The Comprehensive Guide on Creating High Converting Multiple Steps Funnels
If you want to scale up your business, increase conversions or learn how to upsell, understanding how Multi-Steps funnels work should be your priority. Before we start, let’s dive into what a multi-step funnel really is. What is a Multi-Step Funnel? A Multi-Step Funnel is a more complex sales funnel that takes the prospects through […]
If you want to scale up your business, increase conversions or learn how to upsell, understanding how Multi-Steps funnels work should be your priority. Before we start, let’s dive into what a multi-step funnel really is.
What is a Multi-Step Funnel?
A Multi-Step Funnel is a more complex sales funnel that takes the prospects through more steps or more thoroughly designed steps. Multi-Step funnels are the most effective if the product or service you are offering is straightforward. More often than not, these kinds of sales funnels are optimized to run for about a week, and then you recreate another, which becomes a repetitive process. This can be automated.
Why do most multi-step funnels exist for short periods of time?
Imagine you’ve managed to collect a database of emails, that people willingly subscribed in a funnel. You send them one email, two, a follow up on the next day, promotions on the fourth and so on. You continue for six, seven days, and then, what? Are you going to compose emails forever? This is the main reason why these last up to a week, you don’t want to get tied to sending emails every day. Sadly, these kinds of funnels tie you to working every day, and when you are unable to, your business gets a decreasing momentum.
That’s why we use Automation. Automating your lead generation is one of the best and most cost-effective investments you can do for your online business. Imagine generating 30 days worth of leads in one day of work. Imagine 60, Imagine a whole year! It’s doable and you wouldn’t have to move a finger afterwards. This is the sole purpose of complex funnels – extending the lead lifetime to a high maximum.
How to extend the lifetime of your leads?
If you have more than one funnel and all of them are lined up for the entire duration of a month or two, to lead conversion, then at one point or another the content sent at the individual’s would become repetitive. Even if it doesn’t, the conversion down the funnel would still be the same. And some of them, if not most, would’ve already converted. That means you might actually push some of them away by bombarding them with nudges.
They’ve already signed up with you, so send them straight to the sales page by eliminating this process of repetition. On the other hand, by doing this, you aren’t utilizing the full potential of your generated leads.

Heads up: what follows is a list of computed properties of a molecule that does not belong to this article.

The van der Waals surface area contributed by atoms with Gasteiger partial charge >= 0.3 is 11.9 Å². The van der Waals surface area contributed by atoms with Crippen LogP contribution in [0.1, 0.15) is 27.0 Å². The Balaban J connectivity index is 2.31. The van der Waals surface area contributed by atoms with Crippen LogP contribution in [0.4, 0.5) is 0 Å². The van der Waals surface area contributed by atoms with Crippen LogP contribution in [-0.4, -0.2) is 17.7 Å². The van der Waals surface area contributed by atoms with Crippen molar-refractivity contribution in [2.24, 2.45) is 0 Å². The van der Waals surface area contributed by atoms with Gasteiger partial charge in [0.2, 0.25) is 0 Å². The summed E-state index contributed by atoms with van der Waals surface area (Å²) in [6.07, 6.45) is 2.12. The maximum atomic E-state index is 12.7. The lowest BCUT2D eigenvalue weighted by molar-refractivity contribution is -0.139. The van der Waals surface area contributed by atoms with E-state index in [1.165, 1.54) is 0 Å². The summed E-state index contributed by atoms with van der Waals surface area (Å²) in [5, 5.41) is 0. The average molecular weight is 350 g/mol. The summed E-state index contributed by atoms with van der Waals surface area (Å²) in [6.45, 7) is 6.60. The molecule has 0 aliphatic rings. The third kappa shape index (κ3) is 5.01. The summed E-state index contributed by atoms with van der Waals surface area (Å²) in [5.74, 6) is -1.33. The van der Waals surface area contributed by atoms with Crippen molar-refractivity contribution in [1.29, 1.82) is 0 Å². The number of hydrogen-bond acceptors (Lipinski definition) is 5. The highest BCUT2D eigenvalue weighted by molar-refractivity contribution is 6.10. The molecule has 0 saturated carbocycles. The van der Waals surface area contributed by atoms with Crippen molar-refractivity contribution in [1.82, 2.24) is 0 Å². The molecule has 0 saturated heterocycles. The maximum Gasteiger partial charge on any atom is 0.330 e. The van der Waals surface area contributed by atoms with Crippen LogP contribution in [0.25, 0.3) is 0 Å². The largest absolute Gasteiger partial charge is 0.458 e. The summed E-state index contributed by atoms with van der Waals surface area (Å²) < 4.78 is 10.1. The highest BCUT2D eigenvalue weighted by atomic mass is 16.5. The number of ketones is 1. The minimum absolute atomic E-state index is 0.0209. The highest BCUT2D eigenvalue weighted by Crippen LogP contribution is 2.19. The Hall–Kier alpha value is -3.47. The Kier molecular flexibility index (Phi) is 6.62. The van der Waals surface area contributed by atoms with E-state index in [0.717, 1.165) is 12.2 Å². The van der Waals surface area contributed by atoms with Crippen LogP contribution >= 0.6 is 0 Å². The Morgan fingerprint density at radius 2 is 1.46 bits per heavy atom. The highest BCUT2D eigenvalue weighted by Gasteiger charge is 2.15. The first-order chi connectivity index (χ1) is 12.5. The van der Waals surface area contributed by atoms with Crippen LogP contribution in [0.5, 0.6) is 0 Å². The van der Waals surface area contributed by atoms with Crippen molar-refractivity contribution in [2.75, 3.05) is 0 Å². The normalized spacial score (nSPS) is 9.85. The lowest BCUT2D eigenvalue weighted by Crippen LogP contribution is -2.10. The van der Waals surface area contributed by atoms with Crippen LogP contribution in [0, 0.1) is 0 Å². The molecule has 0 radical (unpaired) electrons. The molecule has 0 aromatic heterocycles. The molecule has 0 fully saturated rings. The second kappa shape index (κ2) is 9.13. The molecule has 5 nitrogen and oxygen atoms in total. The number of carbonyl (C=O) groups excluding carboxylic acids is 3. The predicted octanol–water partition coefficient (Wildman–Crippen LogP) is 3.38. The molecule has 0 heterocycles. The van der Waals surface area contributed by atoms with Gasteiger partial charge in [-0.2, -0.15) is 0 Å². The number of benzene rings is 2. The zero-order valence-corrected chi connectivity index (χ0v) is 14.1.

Okay, if you take things slowly and you build your campaigns with detail and if something is working out perfectly, then you make it a constant funnel. For example, you notice that a certain seven days funnel is working properly and after the period ends, you send the people to a new list. Every first day of the week you start sending out a new seven-day email series and when that period ends, you check the results and re-evaluate the effectiveness of the campaign.
If the process generates results beyond your expectations or matches it, then duplicate the process and prolong the period by 30 days, or even 60 or more. When a lead expires your list or finishes it, then send it over to the next sales page.
Retarget properly and don’t overkill it
Don’t bury your leads with constant offers just for the sake of it. If you do too much too soon they might unsubscribe or even block you. There are ways to capture the email addresses of potential clients who reach check-out but never finish it. Follow up with an email by retargeting them. Simply reinforce their desire to finish the purchase.
Your goal is to send them right back to the sales page of the same product. In some cases recommending other product as well is a good idea.
How many steps does a Multi-Step Funnel need?
Most of the time, it takes at least four-five steps or more to make a funnel work well. Moreover, considering the amounts of offer you should include in the funnel, you should allow users to choose from at least two. More often than not, three is optimal, especially for subscription-based services, where you get to nudge the individuals toward a certain preferred plan with discounts, value, and other techniques.
Furthermore, if you are selling a course on how to become a good motorcyclist, the next step might be the promotion of relevant gear. You can even create merchandise for your course and sell T-shirts at the end that celebrate the completion. These types of moves have to happen on the go. There shouldn’t be a waiting list for the prize T-shirt. People want to celebrate at the moment.
Let’s analyze the most needed stages in a Multi-Step funnel.
#1 Sign Up page (Opt-in)
In most cases, you would normally have one opt-in page and then the leads should be guided through the funnel toward conversion. Usually, between these steps, there are the so-called “bridges” or “bridge steps” which allow you to survey the leads and guide them through the process with questions.